"About half the practice of a decent lawyer consists in telling would-be clients that they are damned fools and should stop.” So supposedly said Elihu Root, New York lawyer and secretary of war and of state, and U.S. senator from 1909 to 1915.
It was in this vein that Texas Gov. Rick Perry spoke at the Heritage Foundation. Beginning with a feisty defense of law and order in his own, spurious indictment, Perry declared: “There are fundamental principles at stake here, namely a governor’s power to veto legislation and funding and the right of free speech. I’m confident in my case and I can assure you I will fight this attack on our system of government. And with my fellow citizens behind me … both Democrat and Republican I aim to defend our constitution and stand up for the rule of law in the state of Texas.”
Texas Gov. Rick Perry warned a Washington, D.C. crowd that there's a "very real possibility" that terrorists from groups like the Islamic State in Iraq and Syria are illegally crossing into the United States from Mexico.
The so-called "abuse of power" indictment of Texas Gov. Rick Perry is not only not going to hurt him in the 2016 GOP sweepstakes but it might actually help him. I say that because Perry immediately fired back at the charges with no hesitation, labeling the indictment the partisan political ploy that it really is. And in terms of threatening to veto legislation that would have funded the state's Public Integrity Unit, run by Travis County district attorney Rosemary Lehmberg, Perry held his Texas constitutional ground. In a number of TV appearances, Perry not only said that he was legally authorized to defund the DA but that he would do it all over again if he had the chance.
Texas Gov. Rick Perry has mastered a critical political skill: Take advantage of your opportunities. First on the border crisis and now on his own indictment, he has shown an uncanny ability to seize the national stage and convey his impressive leadership skills. He is also going a long way toward rebutting the notion that he is a swaggering, not very serious pol — the image that was affixed to him after his disastrous 2012 presidential run.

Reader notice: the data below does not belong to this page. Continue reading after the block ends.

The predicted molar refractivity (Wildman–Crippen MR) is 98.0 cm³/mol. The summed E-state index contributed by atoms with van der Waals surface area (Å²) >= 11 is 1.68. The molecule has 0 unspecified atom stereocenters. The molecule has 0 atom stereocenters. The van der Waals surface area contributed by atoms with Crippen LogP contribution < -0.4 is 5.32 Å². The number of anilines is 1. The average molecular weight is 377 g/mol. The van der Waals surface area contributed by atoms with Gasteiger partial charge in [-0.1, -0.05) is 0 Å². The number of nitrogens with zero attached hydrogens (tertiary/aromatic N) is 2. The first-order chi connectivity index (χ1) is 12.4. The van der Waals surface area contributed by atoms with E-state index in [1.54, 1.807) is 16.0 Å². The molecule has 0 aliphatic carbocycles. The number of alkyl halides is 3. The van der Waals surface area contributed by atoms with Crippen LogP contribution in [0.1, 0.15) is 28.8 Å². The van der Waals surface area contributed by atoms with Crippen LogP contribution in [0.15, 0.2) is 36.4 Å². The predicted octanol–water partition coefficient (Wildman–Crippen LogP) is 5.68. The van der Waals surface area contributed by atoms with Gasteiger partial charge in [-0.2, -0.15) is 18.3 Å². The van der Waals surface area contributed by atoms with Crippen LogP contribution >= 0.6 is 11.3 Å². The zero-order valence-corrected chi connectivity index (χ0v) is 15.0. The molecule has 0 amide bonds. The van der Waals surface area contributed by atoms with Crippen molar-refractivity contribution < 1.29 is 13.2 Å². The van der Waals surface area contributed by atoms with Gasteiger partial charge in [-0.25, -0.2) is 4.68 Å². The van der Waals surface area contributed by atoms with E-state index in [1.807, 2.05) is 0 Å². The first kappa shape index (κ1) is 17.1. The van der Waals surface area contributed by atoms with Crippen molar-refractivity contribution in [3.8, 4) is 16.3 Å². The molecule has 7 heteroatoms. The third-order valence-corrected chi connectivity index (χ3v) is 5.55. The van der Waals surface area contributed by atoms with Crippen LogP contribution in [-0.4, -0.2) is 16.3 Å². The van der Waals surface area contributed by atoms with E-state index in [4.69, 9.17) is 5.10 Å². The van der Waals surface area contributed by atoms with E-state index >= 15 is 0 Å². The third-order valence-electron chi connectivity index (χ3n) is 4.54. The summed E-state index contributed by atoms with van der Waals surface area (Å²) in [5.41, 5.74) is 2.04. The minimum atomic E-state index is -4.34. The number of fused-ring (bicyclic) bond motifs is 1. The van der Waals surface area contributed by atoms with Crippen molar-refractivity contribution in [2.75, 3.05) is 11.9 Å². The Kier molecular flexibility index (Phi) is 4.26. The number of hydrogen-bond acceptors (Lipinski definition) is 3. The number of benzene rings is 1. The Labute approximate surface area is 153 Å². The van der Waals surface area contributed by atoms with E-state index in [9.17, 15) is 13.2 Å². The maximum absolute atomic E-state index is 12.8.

Prosecutorial abuse for partisan purposes is common these days, and the latest display is taking place in the all-too-familiar venue of Austin, Texas. On Friday a Travis County prosecutor indicted Governor Rick Perry for the high crime of exercising his constitutional right to free speech and his legal power to veto legislation.
Lest you think we oversimplify, read the two-count indictment. It's all of two pages. It charges Mr. Perry with abusing his office by "threatening to veto legislation that had been approved and authorized by the Legislature of the State of Texas to provide funding for the continued operation of the Public Integrity Unit of the Travis County District Attorney's office unless Travis County District Attorney Rosemary Lehmberg resigned from her official position as elected District Attorney."
HOUSTON, Texas — Texas Governor Rick Perry addressed a small group of about 100 soldiers of the Texas National Guard who are undergoing training at Camp Swift prior to being deployed to the Texas/Mexico Border. Gov. Perry had asked for 1,000 troops to volunteer for the deployment to defend a portion of the Texas border but was happy to announce that 2,200 Guardsmen had volunteered to serve the Lone Star State.
BASTROP — Gov. Rick Perry on Wednesday portrayed the deployment of the Texas National Guard to the U.S.-Mexico border as a critical national security measure, telling troops in training here that they “now are the tip of the spear protecting Americans from these cartels and gangs.”